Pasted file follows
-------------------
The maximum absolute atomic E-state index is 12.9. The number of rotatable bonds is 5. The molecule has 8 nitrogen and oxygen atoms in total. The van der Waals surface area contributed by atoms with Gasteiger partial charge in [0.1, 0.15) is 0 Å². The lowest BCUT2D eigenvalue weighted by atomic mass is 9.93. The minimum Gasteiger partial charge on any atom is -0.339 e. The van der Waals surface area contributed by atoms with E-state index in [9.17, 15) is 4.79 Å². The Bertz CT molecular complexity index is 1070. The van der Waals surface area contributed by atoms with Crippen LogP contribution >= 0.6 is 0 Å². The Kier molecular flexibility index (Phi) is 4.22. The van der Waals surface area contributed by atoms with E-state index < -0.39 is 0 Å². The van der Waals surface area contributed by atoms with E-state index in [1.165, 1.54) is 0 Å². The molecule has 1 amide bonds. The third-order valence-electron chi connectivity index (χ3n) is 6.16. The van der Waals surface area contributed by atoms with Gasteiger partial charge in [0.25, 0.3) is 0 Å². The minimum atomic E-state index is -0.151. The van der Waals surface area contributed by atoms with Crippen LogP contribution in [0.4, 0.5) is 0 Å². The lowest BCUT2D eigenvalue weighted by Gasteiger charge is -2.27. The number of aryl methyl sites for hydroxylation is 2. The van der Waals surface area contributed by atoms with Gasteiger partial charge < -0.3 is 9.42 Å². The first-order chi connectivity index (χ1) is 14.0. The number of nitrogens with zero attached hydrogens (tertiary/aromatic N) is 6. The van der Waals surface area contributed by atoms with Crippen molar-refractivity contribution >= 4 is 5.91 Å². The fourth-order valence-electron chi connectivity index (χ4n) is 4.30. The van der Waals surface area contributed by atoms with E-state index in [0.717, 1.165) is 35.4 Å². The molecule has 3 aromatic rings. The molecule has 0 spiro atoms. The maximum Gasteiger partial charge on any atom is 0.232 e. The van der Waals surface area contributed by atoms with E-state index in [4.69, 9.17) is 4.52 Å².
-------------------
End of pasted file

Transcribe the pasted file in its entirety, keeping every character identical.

The maximum absolute atomic E-state index is 12.9. The number of rotatable bonds is 5. The molecule has 8 nitrogen and oxygen atoms in total. The van der Waals surface area contributed by atoms with Gasteiger partial charge in [0.1, 0.15) is 0 Å². The lowest BCUT2D eigenvalue weighted by atomic mass is 9.93. The minimum Gasteiger partial charge on any atom is -0.339 e. The van der Waals surface area contributed by atoms with E-state index in [9.17, 15) is 4.79 Å². The Bertz CT molecular complexity index is 1070. The van der Waals surface area contributed by atoms with Crippen LogP contribution >= 0.6 is 0 Å². The Kier molecular flexibility index (Phi) is 4.22. The van der Waals surface area contributed by atoms with E-state index < -0.39 is 0 Å². The van der Waals surface area contributed by atoms with E-state index in [1.165, 1.54) is 0 Å². The molecule has 1 amide bonds. The third-order valence-electron chi connectivity index (χ3n) is 6.16. The van der Waals surface area contributed by atoms with Gasteiger partial charge in [0.25, 0.3) is 0 Å². The minimum atomic E-state index is -0.151. The van der Waals surface area contributed by atoms with Crippen LogP contribution in [0.4, 0.5) is 0 Å². The lowest BCUT2D eigenvalue weighted by Gasteiger charge is -2.27. The number of aryl methyl sites for hydroxylation is 2. The van der Waals surface area contributed by atoms with Gasteiger partial charge < -0.3 is 9.42 Å². The first-order chi connectivity index (χ1) is 14.0. The number of nitrogens with zero attached hydrogens (tertiary/aromatic N) is 6. The van der Waals surface area contributed by atoms with Crippen molar-refractivity contribution >= 4 is 5.91 Å². The fourth-order valence-electron chi connectivity index (χ4n) is 4.30. The van der Waals surface area contributed by atoms with E-state index in [0.717, 1.165) is 35.4 Å². The molecule has 3 aromatic rings. The molecule has 0 spiro atoms. The maximum Gasteiger partial charge on any atom is 0.232 e. The van der Waals surface area contributed by atoms with E-state index in [4.69, 9.17) is 4.52 Å².